Opening the Disk Management toolOpening the Disk Management tool
    The Disk Management tool opens and displays information about the data storage devices on the computer.
  2. To create unallocated space on the drive, right-click the drive you want to partition. For most applications, select the C: drive.
    Then click Shrink Volume...
    CAUTION:Do not use the Recovery or FACTORY_IMAGE partition to create a new partition. Doing so might prevent the HP Recovery Manager from recovering the computer when the information on the C: partition is damaged.
    Figure 2: Shrinking the volume to create unallocated space
    Shrinking the volume to create unallocated space
  3. Do not make any adjustments to the settings In the Shrink window. Click Shrink .
    Figure 3: Shrinking a volume
    Shrinking a volume
    When the Shrink is complete, the new partition displays in the Disk Management utility as Unallocated space.
    Figure 4: New partition with unallocated space
    New partition with unallocated space
  4. Right-click the new partition. In the menu that displays, click New Simple Volume.. .
    Figure 5: Creating a New Simple Volume
    Creating a New Simple Volume.
  5. The New Simple Volume Wizard displays. To continue, click Next .
  6. The Specify Volume Size window displays. Type in the volume size, or click Next to accept the default setting.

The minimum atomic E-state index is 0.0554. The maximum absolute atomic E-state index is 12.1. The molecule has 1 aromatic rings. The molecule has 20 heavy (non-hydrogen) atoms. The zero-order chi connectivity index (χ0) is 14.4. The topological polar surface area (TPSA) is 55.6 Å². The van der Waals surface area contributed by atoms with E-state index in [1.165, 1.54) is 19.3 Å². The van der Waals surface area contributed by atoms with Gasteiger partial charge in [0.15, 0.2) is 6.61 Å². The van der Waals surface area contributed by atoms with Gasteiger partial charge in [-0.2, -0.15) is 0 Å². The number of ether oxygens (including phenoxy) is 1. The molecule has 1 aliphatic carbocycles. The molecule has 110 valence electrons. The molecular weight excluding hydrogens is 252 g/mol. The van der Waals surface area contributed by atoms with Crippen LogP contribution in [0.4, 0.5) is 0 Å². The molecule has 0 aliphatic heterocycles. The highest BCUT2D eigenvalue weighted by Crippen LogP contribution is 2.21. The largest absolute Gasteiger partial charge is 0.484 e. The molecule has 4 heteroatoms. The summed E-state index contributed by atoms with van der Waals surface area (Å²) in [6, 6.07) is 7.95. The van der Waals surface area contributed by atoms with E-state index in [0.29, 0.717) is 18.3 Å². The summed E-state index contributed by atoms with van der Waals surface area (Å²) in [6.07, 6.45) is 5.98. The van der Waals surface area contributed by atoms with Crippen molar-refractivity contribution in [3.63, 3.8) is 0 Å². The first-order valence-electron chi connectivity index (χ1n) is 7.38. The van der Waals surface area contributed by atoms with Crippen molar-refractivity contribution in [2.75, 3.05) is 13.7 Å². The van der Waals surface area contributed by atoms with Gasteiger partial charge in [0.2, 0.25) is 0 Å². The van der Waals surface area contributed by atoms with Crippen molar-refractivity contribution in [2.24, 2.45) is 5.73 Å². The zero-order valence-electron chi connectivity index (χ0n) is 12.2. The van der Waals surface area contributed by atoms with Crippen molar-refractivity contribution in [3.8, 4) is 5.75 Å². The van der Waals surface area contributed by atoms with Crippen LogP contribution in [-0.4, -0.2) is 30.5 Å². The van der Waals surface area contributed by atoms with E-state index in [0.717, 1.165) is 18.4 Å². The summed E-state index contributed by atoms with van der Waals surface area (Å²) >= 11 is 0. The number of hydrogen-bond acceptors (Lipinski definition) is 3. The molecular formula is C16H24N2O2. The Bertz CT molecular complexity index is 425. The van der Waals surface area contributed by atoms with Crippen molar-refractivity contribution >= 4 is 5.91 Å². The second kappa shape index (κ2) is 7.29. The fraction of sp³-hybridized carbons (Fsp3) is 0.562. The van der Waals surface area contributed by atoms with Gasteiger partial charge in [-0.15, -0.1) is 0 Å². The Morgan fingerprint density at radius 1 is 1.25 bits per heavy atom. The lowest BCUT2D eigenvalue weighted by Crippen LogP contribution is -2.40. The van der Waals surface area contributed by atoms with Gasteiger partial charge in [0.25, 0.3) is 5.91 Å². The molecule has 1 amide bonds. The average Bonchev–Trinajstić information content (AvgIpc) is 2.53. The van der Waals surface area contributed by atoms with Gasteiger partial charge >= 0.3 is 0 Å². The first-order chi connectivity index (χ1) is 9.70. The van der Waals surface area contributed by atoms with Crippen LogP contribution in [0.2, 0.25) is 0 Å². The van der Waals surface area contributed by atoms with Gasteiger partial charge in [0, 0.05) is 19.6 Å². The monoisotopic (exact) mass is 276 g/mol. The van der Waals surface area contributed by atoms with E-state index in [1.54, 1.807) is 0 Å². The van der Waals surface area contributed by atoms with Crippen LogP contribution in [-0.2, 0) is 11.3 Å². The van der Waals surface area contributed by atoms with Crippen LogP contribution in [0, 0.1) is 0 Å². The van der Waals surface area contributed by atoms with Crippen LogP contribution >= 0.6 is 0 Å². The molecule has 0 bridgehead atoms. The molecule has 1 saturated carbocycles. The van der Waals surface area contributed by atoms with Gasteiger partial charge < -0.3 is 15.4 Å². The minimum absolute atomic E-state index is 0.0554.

Figure 6: Specify Volume Size window
    Specify Volume Size window
  7. The Assign Drive Letter or Path window displays. Select a drive letter and click Next .
    Figure 7: Assign Drive Letter or Path window
    Image of the Assign Drive Letter or Path window.
  8. The Format Partition window displays. To name the drive, type a name in the Volume label box. Then click Next .
    NOTE:Do not select Perform a quick format or Enable file and folder compression .
    Figure 8: Format Partition window
    Format Partition window
  9. The settings window displays. Click Finish .
    Figure 9: New Simple Volume Settings window
    New Simple Volume Settings window
  10. The Disk Management utility displays showing the formatting progress.
    Figure 10: Formatting the new partition
    Formatting the new partition
    When the format is complete, the new drive shows in the Disk Management utility.
    If the AutoPlay window displays, click the X in the upper-right corner to close it.
    Figure 11: New volume
    New volume

Changing a drive letter

To change the drive letter, you can assign the letters C through Z to each drive on the computer. The system partition is usually labeled with the letter C while the letters A and B are reserved for floppy disk drives or removable drives. If the computer does not have floppy disk drives, you can assign A and B to volumes.
NOTE:Some MS‑DOS and Windows programs make references to specific drive letters. If you change a drive letter, some programs that you have installed on your hard disk might not work correctly. You cannot change a drive letter if the drive is either a system partition or a boot partition. If you get an error, the partition or drive you are trying to change might be in use. Close any program or window that is using the partition or drive and try again. Complete the following steps to change a drive letter.
  1. To open the Disk Management tool, click Start . In the Search field, type partition . Then click Create and format hard disk partitions .
    Opening the Disk Management toolOpening the Disk Management tool